The game is simple.
You sell some options, and they decay over time.
Then you buy them back at a lower price than you sold them. Simple, easy, profits.
With iron condor trading, that's how it works 80% of the time. Because the market tends to overestimate risk, you can sell premium and be richly rewarded.
Yet, there's a catch. Sometimes, many times, you'll get caught on the wrong side of the market, and you'll have to adjust your trade to cut your risk down.
We've already covered iron condor adjustments. If you haven't read up on that, I highly recommend it.
Yet what if we could do something about our risk before it gets out of hand?
That's what I'll be showing you today-- a simple hack that can enhance your returns and reduce your risk in an iron condor trade.
Iron Condors Hate Market Rallies
No way around it.
It seems like no matter what you do, you always end up with an iron condor that is net short.
When you actually think about it, it makes sense. Because of the option skew, there will not be as much premium available on the call options and you will have to go a little closer to the current underlying price.
Watch this video for a full explanation:
Do note: this applies mainly to equity options. Commodity options like gold and oil can have different volatility curves so this issue won't come up as often with those assets.
The Tradeoff We Can Never Seem To Get Around...
That leaves you with a little problem.
Iron condors are short vega plays, which means that if the implied volatility goes down, you can make money. But most of the time, the only way for implied volatility to head lower is if the market rallies.
And since your iron condor is net short, the directional exposure cancels out any gains from the drop in implied volatility.
In terms of greeks, your delta risk cuts into your vega rewards.
There is the third greek, theta... the decay of options over time, and that's where the real rewards come into play... but what about if the market starts to grind higher?
Let's take an example:
This is an iron condor with the short options at the equivalent delta-- we do this to stay consistent across different asset classes.
The max reward is 1.10, and the max risk is 3.90, which leaves us with a maximum return on risk of 28%.
But what if the market rips higher?
Since you already started off net short, you're going to be stuck at a natural disadvantage during bull markets.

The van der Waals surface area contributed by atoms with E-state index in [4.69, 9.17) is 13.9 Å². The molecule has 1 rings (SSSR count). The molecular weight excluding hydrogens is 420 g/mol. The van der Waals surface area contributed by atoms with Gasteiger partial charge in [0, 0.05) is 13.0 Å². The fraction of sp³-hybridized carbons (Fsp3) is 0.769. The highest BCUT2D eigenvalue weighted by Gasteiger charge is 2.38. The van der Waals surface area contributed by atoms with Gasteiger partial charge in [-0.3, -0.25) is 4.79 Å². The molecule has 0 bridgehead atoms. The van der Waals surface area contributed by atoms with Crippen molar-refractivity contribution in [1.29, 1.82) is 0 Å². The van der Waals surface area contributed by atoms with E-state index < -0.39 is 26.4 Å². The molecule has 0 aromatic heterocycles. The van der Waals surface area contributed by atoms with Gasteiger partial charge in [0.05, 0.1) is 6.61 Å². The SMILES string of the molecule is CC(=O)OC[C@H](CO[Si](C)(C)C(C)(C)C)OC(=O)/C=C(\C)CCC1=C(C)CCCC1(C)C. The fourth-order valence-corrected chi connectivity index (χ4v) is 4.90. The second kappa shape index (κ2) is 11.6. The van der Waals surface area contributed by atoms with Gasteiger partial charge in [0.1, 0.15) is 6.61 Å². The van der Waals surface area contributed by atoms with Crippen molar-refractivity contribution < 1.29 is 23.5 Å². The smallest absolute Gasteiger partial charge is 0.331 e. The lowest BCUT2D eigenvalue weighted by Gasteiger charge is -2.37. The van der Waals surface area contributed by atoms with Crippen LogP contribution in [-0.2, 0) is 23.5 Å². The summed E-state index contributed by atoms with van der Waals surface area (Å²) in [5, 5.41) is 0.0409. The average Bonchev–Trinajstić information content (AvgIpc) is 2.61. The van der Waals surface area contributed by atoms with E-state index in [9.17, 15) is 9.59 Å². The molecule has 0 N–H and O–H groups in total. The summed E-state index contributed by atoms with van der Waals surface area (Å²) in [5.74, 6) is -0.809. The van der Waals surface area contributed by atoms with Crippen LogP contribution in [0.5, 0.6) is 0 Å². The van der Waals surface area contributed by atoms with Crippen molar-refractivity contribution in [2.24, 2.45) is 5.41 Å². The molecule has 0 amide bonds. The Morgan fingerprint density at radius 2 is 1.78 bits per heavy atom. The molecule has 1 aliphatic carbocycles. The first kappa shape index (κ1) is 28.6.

Your bet that a market stays rangebound starts to sour. The rally doesn't see a pullback, and then the market rallies some more.
Yeah, I've been there. More times than I'd like It's not fun.
There doesn't seem to be an easy way out. Any attempt to cut down on your net short exposure will either lead to your reward going down or your risk going up.
Well, I've discovered a little hack that you should consider when putting on a new iron condor trade.
My Iron Condor Hack To Earn Higher Profits With Iron Condor Trading
There's a few methods to consider-- buying calls, call spreads, ratios, kite spreads, time spreads and so on.
But one simple idea has made my iron condor trading a lot more profitable.
Instead of trying to hedge using extra options on the same asset...
... I get short the VXX. By buying puts.
Here's the beauty of adding VXX puts to an iron condor:
Upside Risk Goes Down. Because the VXX runs with a negative correlation to stocks, getting net short VXX can give you upside hedging against the market.
Upside Ripping Risk Goes Down. If the markets have a ripper of a rally, the gamma in the long VXX puts will help to soften the blow and allow you to adjust the trade on much better terms.
It's An Extra Short Vol Trade. The VXX gets short VX futures, so it piles on your short implied volatility risk. And if the market sells off you will make money on the iron condor and lose on the VXX puts, so they help to hedge each other off.
It Makes Money Through Contango. A normal volatility curve leads to the continued grind lower in the VXX, so you can actually catch some outperformance if the market stays quiet.
The tradeoff with this is that you do lose out on higher profit potential simply because you are buying a put to hedge. The best solution to that is to pick a point in time where you are willing to take off the VXX put hedge and get a little more aggressive to the short side.
The Best Time To Use This Iron Condor Setup
Initializing an iron condor with a short VXX position isn't always going to be the best trade, and it does require nuance.
If it were easy every time, there wouldn't be an edge. Gotta put in a little work.
Let's consider a few scenarios where this setup works incredibly well...
- After a big market selloff. Many times when I've lost big on an iron condor trade, it's after the market has seen a huge rip after a selloff. By buying puts in VXX, you can get a "double whammy" on the trade with vol collapsing in VXX as well as the implied volatility going lower on your put spreads.
- If volatility is bid in a weird way. Sometimes, the market's gut feel is that something is going to happen. Sometimes, implied vol gets bid up on both the call and put side. This is a great time to do this pairs trade, because you'll have an instance where the market can drop but VXX continues to go lower as traders who bought vol to hedge have it peeled off.
- Slow seasons with high contango. If we're coming into the holidays or are on the tail end of earnings season, the market tends to slow down a bit as liquidity drops off. If contango in the volatility futures remains high, you'll get an extra kicker of profits from the drag that happens in the VXX.
These are all advanced considerations, but those three times are the "sweet spot" for this setup.